Will Yemen emerge united after the civil war?

Friday 05/06/2015
A Yemeni woman holds Saudi and Yemeni southern separatist movement flags

CAIRO - Yemen may never emerge as a united country from a civil war pitting a north­ern Shia Muslim militia and its allies in the army against fighters in the mostly Sunni south.

The conflict, in its third month, exacerbated long-standing griev­ances that are regional but also in­creasingly religious in a country whose unity has always been brittle.

Secessionist sentiment in the south, stoked by what southerners see as decades of marginalisation by the north, is deepening as result of the damage inflicted on Aden and other southern cities in assaults by the northern Houthi militia.

Sunni Muslim Arab states have maintained an air bombing cam­paign against the Houthis, allied to archrival Shia Iran, but the Houthis retain the upper hand in battles in the south.

Southern combatants fight under the flag of their formerly independ­ent state and residents spurn the idea of again joining those they see as northern invaders.

“What unity could there be af­ter the destruction we see on our streets and wars of extermination against the south? Forget it,” said Saleh Hashem, a resident of Aden, a port city whose historic commercial district lies in ruins.

Once a British protectorate turned satellite state of the Soviet Union, South Yemen joined North Yemen to form a united country in 1990 under then president Ali Ab­dullah Saleh, who took power in the north in 1978.

Many in the south, home to most Yemeni oil facilities, felt north­erners had commandeered their resources and denied them their identity and political rights. The South sought to break away in 1994 but Saleh reunited the country by force.

Resentment has festered since unification and has grown with the ongoing war, taking on more reli­gious overtones.

“We want there to be one people but in two states with open bor­ders between their citizens,” Fuad Rashed, a leader of the southern secession movement, told Reuters.

“The ongoing war has blood­ied and slaughtered what little re­mained of the national unity that has been bungled for over two dec­ades.”

Despite Saleh’s overthrow dur­ing the 2011 “Arab spring” protests, he and loyalists in Yemen’s army have made common cause with the Houthis, helping their drive from northern strongholds into the capi­tal Sana’a in September and further south.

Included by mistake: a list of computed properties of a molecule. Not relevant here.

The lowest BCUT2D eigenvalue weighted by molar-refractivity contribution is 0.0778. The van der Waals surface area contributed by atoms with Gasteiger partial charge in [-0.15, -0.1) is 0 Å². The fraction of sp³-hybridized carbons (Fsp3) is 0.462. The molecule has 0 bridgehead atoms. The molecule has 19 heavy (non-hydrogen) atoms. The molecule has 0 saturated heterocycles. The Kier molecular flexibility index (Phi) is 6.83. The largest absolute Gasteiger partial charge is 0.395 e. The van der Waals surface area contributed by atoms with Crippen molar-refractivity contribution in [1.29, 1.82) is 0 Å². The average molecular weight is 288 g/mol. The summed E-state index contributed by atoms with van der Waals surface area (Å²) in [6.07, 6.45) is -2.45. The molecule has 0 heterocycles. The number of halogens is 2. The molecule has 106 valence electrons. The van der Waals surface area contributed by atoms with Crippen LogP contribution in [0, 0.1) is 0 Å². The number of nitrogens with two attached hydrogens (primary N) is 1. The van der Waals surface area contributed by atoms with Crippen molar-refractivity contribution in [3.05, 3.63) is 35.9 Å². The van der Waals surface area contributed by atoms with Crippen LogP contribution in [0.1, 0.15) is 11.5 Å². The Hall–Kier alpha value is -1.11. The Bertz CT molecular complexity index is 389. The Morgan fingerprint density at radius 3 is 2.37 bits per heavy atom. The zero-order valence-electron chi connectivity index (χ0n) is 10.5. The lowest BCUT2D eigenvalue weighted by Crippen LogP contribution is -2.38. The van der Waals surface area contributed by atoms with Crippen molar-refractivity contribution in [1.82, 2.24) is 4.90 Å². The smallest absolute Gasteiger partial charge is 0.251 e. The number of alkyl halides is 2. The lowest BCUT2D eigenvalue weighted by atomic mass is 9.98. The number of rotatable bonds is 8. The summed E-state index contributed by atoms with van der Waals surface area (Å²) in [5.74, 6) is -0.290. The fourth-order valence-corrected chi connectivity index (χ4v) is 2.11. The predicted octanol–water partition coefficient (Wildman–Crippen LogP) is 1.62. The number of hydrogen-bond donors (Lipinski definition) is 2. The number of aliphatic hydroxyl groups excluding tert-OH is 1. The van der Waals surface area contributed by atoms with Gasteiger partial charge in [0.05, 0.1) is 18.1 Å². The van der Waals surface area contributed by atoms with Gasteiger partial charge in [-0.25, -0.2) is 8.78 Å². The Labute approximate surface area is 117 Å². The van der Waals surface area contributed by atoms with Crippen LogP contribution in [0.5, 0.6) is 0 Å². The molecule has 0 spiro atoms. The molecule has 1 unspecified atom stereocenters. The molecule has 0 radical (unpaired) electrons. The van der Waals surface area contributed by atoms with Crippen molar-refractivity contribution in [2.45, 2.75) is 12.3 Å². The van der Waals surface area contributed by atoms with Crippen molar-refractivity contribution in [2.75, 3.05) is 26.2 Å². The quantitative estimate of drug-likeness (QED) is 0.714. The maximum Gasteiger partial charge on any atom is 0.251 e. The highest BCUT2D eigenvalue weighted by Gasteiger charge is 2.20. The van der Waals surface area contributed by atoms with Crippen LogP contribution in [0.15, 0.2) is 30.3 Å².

The Houthis say their advance is part of a revolution against Sunni Islamist militants and corrupt offi­cials. Saleh says he seeks reconcilia­tion and denies accusations that he wants to settle old scores.

The northerners’ alliance against Yemen’s government, whose base of support is in Aden, may reflect a new unity of purpose in the heav­ily tribal north, where Shia Islam’s Zaydi sect, to which the Houthis be­long, prevails.

“A sectarian and regional polari­sation is under way. When the Hou­this took over Sana’a and beyond, it showed that the Zaydi tribes­men were again vying for control,” a northern Yemeni politician, who requested anonymity for security reasons, told Reuters by telephone from Sana’a.

“The majority of the military command, being northerners, quickly fell in with this agenda,” the politician said.

The northern advance is firing religious zeal in the south.

“The Houthis are a Shia reli­gious movement and the whole south is Sunni. This has caused the religious to support the idea of secession more, so that the authority remains Sunni and they avoid living in a united state run by Shias,” said Mahmoud al-Salmi, a history professor at Aden Univer­sity.

While the idea of secession has gained ground, a secu­rity vacuum brought on by the split of Yemen’s army into pro- and anti-Houthi factions may make a viable southern state harder.

Religious hardliners may be poised to make the most gains.

After pro-Saleh troops evacuated last month, a council of conserva­tive Sunni tribesmen and clerics emerged to govern south-eastern Hadramawt province, Yemen’s larg­est and home to the modest oil re­serves that keep its finances afloat.

Residents of Hadramawt’s main city, Mukalla, say the council has made a pact with al-Qaeda’s Yemen branch, allowing it to hold recruit­ment rallies, set up informal Islamic courts and carry their weapons in public.

Southern activists worry that the new prominence of the group, whose goal of attacking the Yem­eni state and Western targets, could turn the region into a hotbed of strife rather than the state they seek. “The truth is that the situa­tion has become like an Islamic Re­public, where al-Qaeda operates freely to impose its deviant version of hardline Islamic Law,” activist Mohammed al-Sharqi said by tel­ephone from Mukalla.

All this will only add to the wor­ries of the United States, which poured aid and military assis­tance into Yemen, including drone strikes, to counter al-Qaeda’s rise but has had to scale back due to the latest conflict.